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Understanding the Internet’s Impact on International Knowledge and Engagement: News Attention, Social Media Use, and the 2010 Haitian Earthquake
Unformatted Document Text:  8 questions that mixed foreign and domestic political items (Martin, 2009). Other research has found that e-mail use amplifies political knowledge gains from online media due to the ease of sharing news and views with many people simultaneously (Shah, et al., 2005). H5: Use of social media to engage with coverage and discussion of the Haitian earthquake will be positively associated with international news knowledge. H6: Sending and receiving e-mails to engage with coverage and discussion of the Haitian earthquake will be positively associated with international news knowledge. This paper’s second research question concerns how attention to media coverage of foreign affairs may be associated with international participation. Internet use tends to predict civic engagement (Bimber, 2003), and the more time spent online is positively associated with higher levels of engagement (Shah et al., 2002). Meta-analysis has found that measuring Internet use as online news use produces the most reliable, positive, and largest effects with engagement (Boulianne, 2009). Additionally, people who tend to seek out all types of news have been found to be significantly more likely to engage in civic participation (Ksiazek, Malthouse, & Webster, 2010). Specific to international news use and engagement, Kwak, Poor, and Skoric (2006) found that attention to foreign affairs through Internet use was positively associated with international knowledge, a sense of belonging to the global community, and a greater likelihood to participate in international events and foreign volunteer opportunities. They concluded that one of the main functions of Internet news use may be the fostering of international engagement. Although the connection of international news use and international involvement has received relatively little attention, Kwak, Poor, and Skoric (2006) produced consistent results using a variety of measures that showed a general positive association between use of the Internet, consumption of Internet news, and international participation. Additionally, other political communication studies have established the consistent link between various types of media use and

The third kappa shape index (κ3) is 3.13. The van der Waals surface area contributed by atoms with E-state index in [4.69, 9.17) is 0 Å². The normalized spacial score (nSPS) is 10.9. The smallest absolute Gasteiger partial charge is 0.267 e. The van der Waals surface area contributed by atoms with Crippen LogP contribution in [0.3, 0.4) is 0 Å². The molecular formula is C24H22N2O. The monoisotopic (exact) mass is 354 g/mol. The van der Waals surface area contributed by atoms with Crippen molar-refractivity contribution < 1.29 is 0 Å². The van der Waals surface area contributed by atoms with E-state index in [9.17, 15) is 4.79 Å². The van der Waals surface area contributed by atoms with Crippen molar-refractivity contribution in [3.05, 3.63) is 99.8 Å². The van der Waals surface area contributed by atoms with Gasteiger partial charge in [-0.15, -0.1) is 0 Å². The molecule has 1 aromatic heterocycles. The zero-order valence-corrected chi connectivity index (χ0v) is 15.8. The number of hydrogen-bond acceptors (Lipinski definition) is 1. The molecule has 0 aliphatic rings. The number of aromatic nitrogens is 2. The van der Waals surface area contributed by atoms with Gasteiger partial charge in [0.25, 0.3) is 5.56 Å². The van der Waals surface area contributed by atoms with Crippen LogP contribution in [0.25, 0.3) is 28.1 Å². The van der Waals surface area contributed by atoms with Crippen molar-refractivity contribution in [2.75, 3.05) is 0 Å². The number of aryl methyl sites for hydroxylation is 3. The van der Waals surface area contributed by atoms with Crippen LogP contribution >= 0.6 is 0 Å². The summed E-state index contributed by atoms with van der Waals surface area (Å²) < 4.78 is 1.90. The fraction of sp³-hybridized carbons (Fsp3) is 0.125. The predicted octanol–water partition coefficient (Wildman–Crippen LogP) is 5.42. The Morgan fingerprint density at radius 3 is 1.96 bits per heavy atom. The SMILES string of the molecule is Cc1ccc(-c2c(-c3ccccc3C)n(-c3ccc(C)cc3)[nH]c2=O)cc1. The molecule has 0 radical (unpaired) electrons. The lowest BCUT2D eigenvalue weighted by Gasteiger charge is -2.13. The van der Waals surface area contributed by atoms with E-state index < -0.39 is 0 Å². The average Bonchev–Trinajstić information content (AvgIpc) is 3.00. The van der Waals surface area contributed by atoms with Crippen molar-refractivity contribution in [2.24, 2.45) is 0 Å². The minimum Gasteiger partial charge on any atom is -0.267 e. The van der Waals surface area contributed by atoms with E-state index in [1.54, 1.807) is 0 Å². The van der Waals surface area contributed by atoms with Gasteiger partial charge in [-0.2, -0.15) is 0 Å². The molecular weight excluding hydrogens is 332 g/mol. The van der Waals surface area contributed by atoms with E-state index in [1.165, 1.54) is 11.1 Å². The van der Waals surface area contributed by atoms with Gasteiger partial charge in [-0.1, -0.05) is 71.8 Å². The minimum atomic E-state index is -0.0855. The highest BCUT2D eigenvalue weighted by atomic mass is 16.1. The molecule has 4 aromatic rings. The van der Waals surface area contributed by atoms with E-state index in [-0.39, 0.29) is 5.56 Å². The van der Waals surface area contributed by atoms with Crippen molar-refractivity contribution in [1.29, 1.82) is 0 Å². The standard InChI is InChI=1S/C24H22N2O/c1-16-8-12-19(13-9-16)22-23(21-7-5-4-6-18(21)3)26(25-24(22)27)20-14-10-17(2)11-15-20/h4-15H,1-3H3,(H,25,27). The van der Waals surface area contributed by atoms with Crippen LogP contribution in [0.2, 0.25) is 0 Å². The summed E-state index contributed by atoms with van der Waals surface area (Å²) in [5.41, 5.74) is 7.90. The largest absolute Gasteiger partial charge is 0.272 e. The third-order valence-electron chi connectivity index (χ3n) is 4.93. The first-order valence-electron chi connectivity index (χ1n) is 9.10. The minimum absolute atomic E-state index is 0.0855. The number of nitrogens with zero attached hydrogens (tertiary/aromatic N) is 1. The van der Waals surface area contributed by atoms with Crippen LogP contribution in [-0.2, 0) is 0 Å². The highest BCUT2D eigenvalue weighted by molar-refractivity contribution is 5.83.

Authors: Martin, Jason A..
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questions that mixed foreign and domestic political items (Martin, 2009). Other research has found 
that e-mail use amplifies political knowledge gains from online media due to the ease of sharing 
news and views with many people simultaneously (Shah, et al., 2005). 
H5:  Use of social media to engage with coverage and discussion of the Haitian earthquake 
will be positively associated with international news knowledge. 
H6:  Sending and receiving e-mails to engage with coverage and discussion of the Haitian 
earthquake will be positively associated with international news knowledge. 
 
This paper’s second research question concerns how attention to media coverage of foreign 
affairs may be associated with international participation. Internet use tends to predict civic 
engagement  (Bimber, 2003), and the more time spent online is positively associated with higher 
levels of engagement  (Shah et al., 2002). Meta-analysis has found that measuring Internet use as 
online news use produces the most reliable, positive, and largest effects with engagement (Boulianne, 
2009).  Additionally, people who tend to seek out all types of news have been found to be 
significantly more likely to engage in civic participation (Ksiazek, Malthouse, & Webster, 2010).  
Specific to international news use and engagement, Kwak, Poor, and Skoric (2006) found 
that attention to foreign affairs through Internet use was positively associated with international 
knowledge, a sense of belonging to the global community, and a greater likelihood to participate in 
international events and foreign volunteer opportunities. They concluded that one of the main 
functions of Internet news use may be the fostering of international engagement.  
Although  the connection of international news use and international involvement has 
received relatively little attention, Kwak, Poor, and Skoric (2006) produced consistent results using a 
variety of measures that showed a general positive association between use of the Internet, 
consumption of Internet news,  and international participation. Additionally, other political 
communication studies have established the consistent link between various types of media use and 


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